My friends have been taking the photos I have been using for my holiday cards, year after year. And so for 2017, here is the holiday card we came up with. I think we’re all going to have a very merry Christmas.
Did you understand everything? Let’s look at some of the vocabulary Geri used.
Adopt – this means she took the dog into her family. We can adopt dogs and we can adopt children. What else can we adopt? Tell us in the comments if you think of something.
And a shelter – that’s is a place where people put dogs that have no home. It’s sometimes called a rescue too.
Let’s hear what Geri said about her first dog again.
It started with Lou who was so puppy-like, the shelter staff thought he was just two years old. He turned out to be a senior, a 10-year-old, but nevertheless he was the perfect dog.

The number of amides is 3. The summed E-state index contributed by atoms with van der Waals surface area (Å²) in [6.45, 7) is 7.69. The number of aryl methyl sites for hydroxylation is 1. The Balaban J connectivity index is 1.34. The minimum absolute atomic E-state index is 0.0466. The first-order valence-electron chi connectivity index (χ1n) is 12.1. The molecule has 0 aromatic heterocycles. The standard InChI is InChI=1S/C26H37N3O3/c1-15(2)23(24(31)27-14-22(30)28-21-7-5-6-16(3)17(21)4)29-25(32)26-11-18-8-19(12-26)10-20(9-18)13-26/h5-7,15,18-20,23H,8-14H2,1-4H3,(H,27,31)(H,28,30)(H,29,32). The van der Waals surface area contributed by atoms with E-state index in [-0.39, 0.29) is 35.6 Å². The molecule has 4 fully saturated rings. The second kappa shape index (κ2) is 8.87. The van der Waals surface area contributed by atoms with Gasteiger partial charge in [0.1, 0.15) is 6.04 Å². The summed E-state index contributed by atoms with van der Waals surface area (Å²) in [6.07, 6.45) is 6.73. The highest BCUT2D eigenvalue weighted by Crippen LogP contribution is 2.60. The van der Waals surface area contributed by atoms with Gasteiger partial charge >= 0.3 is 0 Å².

Turn out – this is a phrasal verb and it means to happen in a particular way, and we often use it when something happens that we don’t expect.
So Geri expected Lou to be 2 years old, but then she discovered he was ten. He turned out to be ten. That’s pretty old for a dog. And her next dog was even older.
My next dog was fifteen-year-old Bitty Bear who had no idea he was old, had warts, no teeth, and several medical issues.
What do you think warts are? They’re small hard lumps on your skin, caused by a virus.
You don’t need to know this word. It’s not a common word so forget it. Make room in your head for more useful words.
Bitty Bear had medical issues – health problems. We often use the verb ‘have’ with different health problems – so with pains, diseases and illnesses. We can have headaches, we can have the flu, we can have diabetes, and warts. No, forget that word!